Since July 2010 I've been trying to get into the heads of two teenage girls, both characters in my would-be novel, Leaving Home. Thus, it was a relief to get some guidance from someone who'd already been there.
Marilynne Robinson's Housekeeping is a story of two sisters, Ruth and Lucille, and how they fare under the haphazard stewardship of their family. When the girls' mother, Helen, commits suicide, they are taken under the wing of their grandmother, Sylvia. When the grandmother dies, two bumbling great-aunts, Lily and Nona, step in. Finally, the great-aunts turn the kids over to Sylvie, the girls' mysterious and possibly insane aunt.
Much has been written about the lack of male characters in this book; the only gent who gets substantial mention is Sylvia's husband, Edmund Foster, who died in a train accident long before the girls were born. When Housekeeping came out in 1980, scholars hailed it as an example of the new feminism: a novel about women taking care of business, subverting the patriarchal paradigm, and doing just fine without men. I can see the point, but I might argue the plot relies on these absent men in order to build the characters of the women. Helen commits suicide after being abandoned by her husband and grandma Sylvia seems never to recover from Edmund's death: “With him gone they were cut free from the troublesome possibility of success, recognition or advancement. They had nothing to look forward to, nothing to regret.” (Housekeeping, page 12) When Ruth and Lucille come to live with Sylvia, she's still in mourning and seems barely to see them: “She cared for us like someone reliving a long day in a daydream.” (Housekeeping, page 24.)
I tend to agree with University of Wisconsin Professor Karen Kaivola, who wrote in 1993 that Housekeeping is more about a struggle against social conventions as a whole than with specific gender expectations and roles. “Its acceptance both of Ruth and Sylvie's radical difference as transients and of Lucille and the town's conventionality situates readers in unsettling territories where contradictory perspectives meet.” (The Pleasures and Perils of Merging: Female Subjectivity in Marilyn Robinson's Housekeeping, page 1)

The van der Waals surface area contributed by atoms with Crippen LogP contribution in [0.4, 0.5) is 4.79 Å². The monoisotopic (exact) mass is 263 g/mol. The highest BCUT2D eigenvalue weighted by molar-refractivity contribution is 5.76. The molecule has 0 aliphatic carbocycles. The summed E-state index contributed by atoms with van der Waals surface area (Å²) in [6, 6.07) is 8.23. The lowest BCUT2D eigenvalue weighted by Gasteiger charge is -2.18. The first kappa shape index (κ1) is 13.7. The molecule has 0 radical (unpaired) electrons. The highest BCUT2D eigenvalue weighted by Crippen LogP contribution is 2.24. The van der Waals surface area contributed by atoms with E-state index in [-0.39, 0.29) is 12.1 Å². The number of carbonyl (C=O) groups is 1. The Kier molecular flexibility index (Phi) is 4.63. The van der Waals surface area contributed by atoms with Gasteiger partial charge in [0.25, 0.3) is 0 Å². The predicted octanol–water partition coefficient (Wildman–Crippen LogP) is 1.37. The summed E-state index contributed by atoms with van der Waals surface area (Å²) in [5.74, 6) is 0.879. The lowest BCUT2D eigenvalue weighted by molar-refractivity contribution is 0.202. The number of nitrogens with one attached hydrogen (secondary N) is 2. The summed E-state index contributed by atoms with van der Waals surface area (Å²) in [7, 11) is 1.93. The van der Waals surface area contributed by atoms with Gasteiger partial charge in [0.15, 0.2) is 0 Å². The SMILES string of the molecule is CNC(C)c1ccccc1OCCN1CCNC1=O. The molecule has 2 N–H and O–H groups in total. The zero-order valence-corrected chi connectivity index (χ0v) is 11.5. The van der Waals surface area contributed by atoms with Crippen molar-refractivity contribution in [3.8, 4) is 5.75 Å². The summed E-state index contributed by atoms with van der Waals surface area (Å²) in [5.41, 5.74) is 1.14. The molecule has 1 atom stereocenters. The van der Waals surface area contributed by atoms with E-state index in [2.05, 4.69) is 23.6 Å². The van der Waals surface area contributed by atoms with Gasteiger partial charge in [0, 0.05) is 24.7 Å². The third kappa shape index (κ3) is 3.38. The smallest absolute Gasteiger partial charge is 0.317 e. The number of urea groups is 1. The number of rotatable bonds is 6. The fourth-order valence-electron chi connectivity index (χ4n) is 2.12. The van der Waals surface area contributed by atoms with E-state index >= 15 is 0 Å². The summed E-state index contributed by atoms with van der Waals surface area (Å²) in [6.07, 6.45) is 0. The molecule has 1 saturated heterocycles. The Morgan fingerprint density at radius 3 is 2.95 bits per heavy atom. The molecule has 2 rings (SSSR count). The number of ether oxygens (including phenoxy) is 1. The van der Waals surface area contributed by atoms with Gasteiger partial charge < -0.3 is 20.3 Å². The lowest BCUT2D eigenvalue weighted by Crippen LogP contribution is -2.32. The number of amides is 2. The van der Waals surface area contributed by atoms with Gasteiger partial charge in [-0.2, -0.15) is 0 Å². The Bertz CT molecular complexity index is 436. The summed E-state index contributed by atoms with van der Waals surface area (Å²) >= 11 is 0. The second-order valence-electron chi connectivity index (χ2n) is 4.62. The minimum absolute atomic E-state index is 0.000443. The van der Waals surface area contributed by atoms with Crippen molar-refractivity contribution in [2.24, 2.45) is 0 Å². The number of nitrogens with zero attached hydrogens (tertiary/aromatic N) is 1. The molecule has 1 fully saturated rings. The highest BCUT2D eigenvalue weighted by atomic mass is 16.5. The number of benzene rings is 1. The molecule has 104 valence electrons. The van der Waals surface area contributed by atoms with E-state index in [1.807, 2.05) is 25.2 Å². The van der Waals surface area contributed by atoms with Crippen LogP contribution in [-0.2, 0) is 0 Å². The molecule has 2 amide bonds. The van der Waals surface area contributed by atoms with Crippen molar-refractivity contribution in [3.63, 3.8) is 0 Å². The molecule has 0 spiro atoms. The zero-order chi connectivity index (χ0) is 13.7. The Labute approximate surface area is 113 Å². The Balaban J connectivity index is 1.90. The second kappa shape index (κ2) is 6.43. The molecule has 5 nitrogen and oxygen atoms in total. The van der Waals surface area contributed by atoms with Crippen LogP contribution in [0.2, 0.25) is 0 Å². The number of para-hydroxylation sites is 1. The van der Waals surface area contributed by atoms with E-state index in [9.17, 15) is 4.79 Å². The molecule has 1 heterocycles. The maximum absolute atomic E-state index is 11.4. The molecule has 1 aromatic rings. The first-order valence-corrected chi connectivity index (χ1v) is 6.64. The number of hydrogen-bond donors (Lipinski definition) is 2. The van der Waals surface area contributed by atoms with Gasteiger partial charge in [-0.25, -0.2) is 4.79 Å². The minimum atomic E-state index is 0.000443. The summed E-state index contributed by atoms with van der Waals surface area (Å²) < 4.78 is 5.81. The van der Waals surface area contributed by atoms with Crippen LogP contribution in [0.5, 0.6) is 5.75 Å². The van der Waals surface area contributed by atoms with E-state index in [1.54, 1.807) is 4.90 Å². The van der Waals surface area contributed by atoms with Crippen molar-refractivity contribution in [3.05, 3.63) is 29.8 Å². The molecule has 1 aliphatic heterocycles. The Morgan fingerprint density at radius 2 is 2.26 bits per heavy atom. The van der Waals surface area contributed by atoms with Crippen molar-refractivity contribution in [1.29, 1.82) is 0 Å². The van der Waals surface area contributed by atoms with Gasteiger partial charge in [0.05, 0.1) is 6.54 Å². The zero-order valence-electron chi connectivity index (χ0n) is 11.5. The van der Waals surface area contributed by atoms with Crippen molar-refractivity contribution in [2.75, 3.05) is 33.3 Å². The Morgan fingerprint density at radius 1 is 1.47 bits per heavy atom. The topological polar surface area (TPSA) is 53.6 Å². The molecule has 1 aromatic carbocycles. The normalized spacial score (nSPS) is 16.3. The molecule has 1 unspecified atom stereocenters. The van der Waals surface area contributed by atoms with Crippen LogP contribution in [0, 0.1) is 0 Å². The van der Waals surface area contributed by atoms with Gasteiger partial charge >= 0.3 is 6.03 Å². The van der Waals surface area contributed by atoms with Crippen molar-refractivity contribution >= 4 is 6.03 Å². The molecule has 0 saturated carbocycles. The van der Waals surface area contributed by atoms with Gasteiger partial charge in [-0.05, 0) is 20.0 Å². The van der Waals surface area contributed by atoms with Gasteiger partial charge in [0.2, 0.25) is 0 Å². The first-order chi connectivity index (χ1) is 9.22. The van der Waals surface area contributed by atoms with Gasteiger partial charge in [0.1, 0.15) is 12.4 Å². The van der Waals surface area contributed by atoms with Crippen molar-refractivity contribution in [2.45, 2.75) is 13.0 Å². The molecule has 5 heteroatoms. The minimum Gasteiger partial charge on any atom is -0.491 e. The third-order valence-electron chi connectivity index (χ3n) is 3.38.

What I most took from Housekeeping was an echo of Charles M. Schultz. Schultz was the creator of the Peanuts comic strips, in which existed a world free of direct adult influence. The adults were there, sure, but always off panel, never seen. In the Peanuts holiday cartoons on television, adult voices were portrayed by goose-honk-like noises, decipherable to the kids, but indecipherable to the viewer.
Ruth and Lucille would find a lot in common with the Peanuts gang. Absent direct upbringing, the girls raised themselves. They got their own meals, woke each other up for school, and spent hours in each other's exclusive company. “We spent the whole of that week at the lake … Of course our aunt Sylvie knew nothing of our truancies, and so there would be her to face. All of this was too dreadful to consider, and every aspect of the situation grew worse with every day that passed., until we began to find a giddy and heavy-hearted pleasure in it.” (Housekeeping, page 79)
The girls are on their own, against any eventuality, much like the Peanuts gang had to deal, adult-free, with the Great Pumpkin, the annual Christmas pageant, and the Red Baron. When Lucille decides to grow up, by changing her image and moving in with a teacher, she disappears from the story for a time, ceasing to matter in the children's word shared by Ruth and, to some degree, Sylvie. “'Why are we staying here, Sylvie?' I asked. 'Waiting for the train,' she said. If I had asked her why we were waiting for the train she would have said, To see it, or she would have said, Why not, or, Since we are here anyway, we might as well watch it go by.” (Housekeeping, page 164.) Might as well sit in the pumpkin patch with Linus all night, just to see who shows up.
Adults and kids are not so different in mind and spirit, Robinson seems to suggest. Divisions arise in responsibilities and coping skills, but not in want or dreams. In writing young protagonists, then, let them exist as they really are, in a world of their own.